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I was just wondering if this bit is just too much or not quite right
Seems you got lost in the posts. Anyway, in the first paragraph, Rowan's physical appearance seems a tad overkill. I think you do a pretty good job showing his post-New Year haze, really. Trimming unnecessary details down, such as the color of his shirt or hair, would go a long way. I also think that the first and second paragraphs were pretty redundant, as they both serve to depict the post-New Year haze; the second paragraph just adds in the bit about why he's at the lab despite the holiday, but it could flow better in the first paragraph.

Also, I think you meant "why should he?" and not "why shouldn't he?" Otherwise, the sentence makes no sense.

Other than that, looks good to me. I like the dialogue of him muttering to himself when he's blinded by the light, and the details about the other professors being buds and how they've all changed over the years is a fun addition.
 
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Seems you got lost in the posts.
Seems so - remember people, if there is a sample that hasn't been commented on, you need to talk about that one before posting your own.

I appreciate the feedback, and I will condense the first two paragraphs together so it's not quite as long or wordy.

@UselessBytes: I liked that little snippet, was a good way to showcase the two characters and the dialogue flowed very naturally. I think my one issue was explaining every card in detail - it felt a bit Yu-Gi-Oh-esque - but I'm not sure how you could get around it. I also think the line I've quoted below should be an internal thought rather than an audible mutter. I don't know where exactly you plan on taking the plot, and this bit doesn't really give much away, but you've clearly got some interesting characters to work with.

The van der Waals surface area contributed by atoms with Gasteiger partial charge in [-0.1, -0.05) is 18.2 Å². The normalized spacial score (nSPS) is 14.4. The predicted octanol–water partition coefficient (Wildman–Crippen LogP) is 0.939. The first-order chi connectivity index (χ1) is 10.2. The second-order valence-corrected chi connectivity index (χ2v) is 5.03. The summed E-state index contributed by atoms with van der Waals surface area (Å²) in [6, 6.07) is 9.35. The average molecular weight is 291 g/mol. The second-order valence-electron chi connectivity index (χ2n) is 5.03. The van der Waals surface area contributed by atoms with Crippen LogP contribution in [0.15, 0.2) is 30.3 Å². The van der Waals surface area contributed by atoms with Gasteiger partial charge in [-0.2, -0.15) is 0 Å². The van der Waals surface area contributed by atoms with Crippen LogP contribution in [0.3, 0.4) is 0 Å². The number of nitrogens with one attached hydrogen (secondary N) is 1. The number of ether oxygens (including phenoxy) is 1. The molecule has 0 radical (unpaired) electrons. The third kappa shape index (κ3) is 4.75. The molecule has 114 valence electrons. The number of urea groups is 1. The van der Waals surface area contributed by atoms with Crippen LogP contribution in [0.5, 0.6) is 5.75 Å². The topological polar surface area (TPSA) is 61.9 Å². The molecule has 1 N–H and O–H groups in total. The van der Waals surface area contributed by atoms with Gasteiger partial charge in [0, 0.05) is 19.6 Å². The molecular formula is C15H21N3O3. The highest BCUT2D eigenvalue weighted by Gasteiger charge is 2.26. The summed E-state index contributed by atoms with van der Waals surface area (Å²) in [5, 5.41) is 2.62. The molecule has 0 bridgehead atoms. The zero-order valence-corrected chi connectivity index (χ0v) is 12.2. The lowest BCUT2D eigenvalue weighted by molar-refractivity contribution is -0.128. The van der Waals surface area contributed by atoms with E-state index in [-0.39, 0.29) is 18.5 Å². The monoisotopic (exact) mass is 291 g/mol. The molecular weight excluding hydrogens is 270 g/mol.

“Blastoise EX has one hundred and ten HP left… If I can pull this off…”
 
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I have revisions!

With some very helpful replies from those that have taken a look before, I have done the tweaking.

“I can't believe I didn't think of this before,” Peter uttered once the Pokémon settled into their routine, “it makes so much sense, and somehow it didn't occur to me.”

“We all could use a little inspiration once in a while, or an extra set of eyes, or second opinion,” Helena reassured as she watched the three Pokémon practice, “some things just can't be done alone, or at the very least shouldn't be.”

Alone: that's how Peter had lived most of his life, and he'd been content with solitude in that time. It was peaceful, predictable, controllable. So much hand changed now, and he was far out of his element. This, right now, was a chance for Peter to not be alone for all this craziness, to at least have some support. Easy enough, right? Just ask the question, Helena was right here...

Then again, it had been a long time since Peter last tried this, and it didn't go well at all. He shuddered as he recalled just how horribly that last foray went, silently cursing his own faults. Suddenly this all stopped being a good idea. It was a ticking time bomb of sorts, and he'd volunteered himself to disarm it. Frankly he'd prefer his chances with an actual bomb: those had wires, and Peter Sine was comfortable with wires–

Oh come on! Of all the things to be afraid of or worried about, this had to be the absolute least dangerous or troublesome. This was how an ignorant, self-absorbed teen behaved, and was unbecoming for someone beyond all that. It's just conversation: make the words and say them already!

“Well, speaking of things that shouldn't be done alone,” that's just great, he couldn't have opened with a more corny line if he went to a farm. No backing down now, time to finish what he started, “I'm going to enter a tournament in about a week with Jolteon, and I'd like some company for it. Would you like to join me?”